“Bad news on the revenue front could increase calls to include tax hikes as part of the budget solution.” (Increase calls? If there have been such calls in recent months, they have been pretty muted.)
Speaking of the projected state revenue shortfall, I found it interesting that a request to legislative committees to come up with a list of potential spending cuts produced something less than $500 million in possible savings for the next two-year budget period. (The largest potential cuts, predictably, were in appropriations for the University of Nebraska and for state aid to local school districts.)
Possible savings of less than $500 million through a variety of cuts large and small seems a very long way from addressing a projected $986 million shortfall.
Other Issues Worth Special Concern
Like most Nebraskans, I will have some issues of special interest beyond the dominant state budget issue.
My special issues will include a concern that the Legislature do nothing to harm the Niobrara River, one of Nebraska’s most precious natural resources. Also a special interest in the defeat of any additional measures which attempt to make Nebraska a national leader in legislation designed to encourage—or force—pregnant mothers to deliver babies which are the result of unplanned and unwanted pregnancies.
The Roe v. Wade United States Supreme Court decision legalizing early-term abortions is still the law of the land.
Abortion opponents should work at least as hard to promote ways to avoid unwanted pregnancies as they are working to find ways around Roe v. Wade.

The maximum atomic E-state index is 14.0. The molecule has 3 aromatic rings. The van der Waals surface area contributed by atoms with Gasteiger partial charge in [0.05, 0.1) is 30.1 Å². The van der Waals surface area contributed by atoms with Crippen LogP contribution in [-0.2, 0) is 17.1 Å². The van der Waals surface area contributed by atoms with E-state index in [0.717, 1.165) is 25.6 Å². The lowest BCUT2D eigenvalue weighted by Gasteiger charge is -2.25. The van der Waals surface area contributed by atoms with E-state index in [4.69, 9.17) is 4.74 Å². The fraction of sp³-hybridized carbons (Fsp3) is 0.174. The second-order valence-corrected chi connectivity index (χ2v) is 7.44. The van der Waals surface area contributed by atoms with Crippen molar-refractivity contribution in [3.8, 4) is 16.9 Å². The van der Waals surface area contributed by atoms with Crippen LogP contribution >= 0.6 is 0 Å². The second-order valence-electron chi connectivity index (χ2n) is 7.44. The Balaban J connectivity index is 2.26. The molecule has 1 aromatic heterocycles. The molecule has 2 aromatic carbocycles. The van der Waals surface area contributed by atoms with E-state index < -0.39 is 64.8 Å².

In Omaha, Inherited Problems Required Tax Increases
In Omaha, the clearly dominant local issue as the new year begins is the effort to recall Mayor Jim Suttle in a January 25 election.
One would hope that the level of the campaign will rise above the “he raised taxes—kick him out” theme which seems to be the main thrust of the campaign against Suttle.
Some source—the news media perhaps or the committee which is working in support of Suttle—should work hard—and quickly—to bring the controversy into proper focus. This, as I see it, would involve a careful, objective look at the record:
–What, point by documented point, were the problems (especially the budgetary problems) which faced Suttle and the newly-elected City Council when they took office in May of 2009?
–What, point by carefully documented point, did Suttle and the City Council majority do to address the problems which faced them—problems to a large extent inherited from previous city administrations?
–Make clear, repeatedly if necessary, that the changes to which some Omahans are vigorously objecting, especially the tax increases, were ultimately the responsibility of a City Council majority—council members who took Suttle’s recommendations, amended them in some instances and voted them into law.
Despite Tax Complaints, Omaha Economy Is Strong
The news media coverage of the recall campaign should also surely include a comprehensive “state of the city” report—such absolutely relevant facts as the city’s continuing to retain a AAA rating for its bonds and the other positive developments summarized by Greater Omaha Chamber of Commerce president David Brown:
“Omaha is on a roll with 47 national rankings in 2010. My 2011 resolution is to move Omaha even higher on each ranking’s list. Instead of being among Money’s ‘top five metro areas that are hot,’ let’s become the hottest. And my goal is to beat Washington, D.C. to take over the No. 1 spot on the MarketWatch ‘Best Cities for Business’ list.” (Omaha was ranked No. 2 on that list in 2010.)